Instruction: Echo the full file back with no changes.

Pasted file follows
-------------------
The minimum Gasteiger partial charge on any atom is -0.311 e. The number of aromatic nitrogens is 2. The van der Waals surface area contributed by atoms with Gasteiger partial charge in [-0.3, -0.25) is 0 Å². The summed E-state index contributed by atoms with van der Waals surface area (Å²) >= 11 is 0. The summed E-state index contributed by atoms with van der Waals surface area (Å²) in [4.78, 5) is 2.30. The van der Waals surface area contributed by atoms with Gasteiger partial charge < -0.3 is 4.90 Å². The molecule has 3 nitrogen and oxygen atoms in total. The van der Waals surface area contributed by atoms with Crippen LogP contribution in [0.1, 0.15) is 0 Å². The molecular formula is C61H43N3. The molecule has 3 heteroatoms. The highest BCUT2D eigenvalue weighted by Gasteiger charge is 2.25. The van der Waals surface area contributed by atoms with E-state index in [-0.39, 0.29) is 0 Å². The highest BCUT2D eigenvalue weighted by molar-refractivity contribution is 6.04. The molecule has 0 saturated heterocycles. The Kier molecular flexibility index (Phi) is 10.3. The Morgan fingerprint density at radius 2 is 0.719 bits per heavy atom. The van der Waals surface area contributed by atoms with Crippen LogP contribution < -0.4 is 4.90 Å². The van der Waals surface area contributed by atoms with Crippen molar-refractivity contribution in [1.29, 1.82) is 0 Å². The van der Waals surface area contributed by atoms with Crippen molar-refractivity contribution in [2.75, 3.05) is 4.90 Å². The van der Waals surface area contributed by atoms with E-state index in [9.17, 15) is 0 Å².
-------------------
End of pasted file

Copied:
The minimum Gasteiger partial charge on any atom is -0.311 e. The number of aromatic nitrogens is 2. The van der Waals surface area contributed by atoms with Gasteiger partial charge in [-0.3, -0.25) is 0 Å². The summed E-state index contributed by atoms with van der Waals surface area (Å²) >= 11 is 0. The summed E-state index contributed by atoms with van der Waals surface area (Å²) in [4.78, 5) is 2.30. The van der Waals surface area contributed by atoms with Gasteiger partial charge < -0.3 is 4.90 Å². The molecule has 3 nitrogen and oxygen atoms in total. The van der Waals surface area contributed by atoms with Crippen LogP contribution in [0.1, 0.15) is 0 Å². The molecular formula is C61H43N3. The molecule has 3 heteroatoms. The highest BCUT2D eigenvalue weighted by Gasteiger charge is 2.25. The van der Waals surface area contributed by atoms with E-state index in [-0.39, 0.29) is 0 Å². The highest BCUT2D eigenvalue weighted by molar-refractivity contribution is 6.04. The molecule has 0 saturated heterocycles. The Kier molecular flexibility index (Phi) is 10.3. The Morgan fingerprint density at radius 2 is 0.719 bits per heavy atom. The van der Waals surface area contributed by atoms with Crippen LogP contribution < -0.4 is 4.90 Å². The van der Waals surface area contributed by atoms with Crippen molar-refractivity contribution in [1.29, 1.82) is 0 Å². The van der Waals surface area contributed by atoms with Crippen molar-refractivity contribution in [2.75, 3.05) is 4.90 Å². The van der Waals surface area contributed by atoms with E-state index in [9.17, 15) is 0 Å².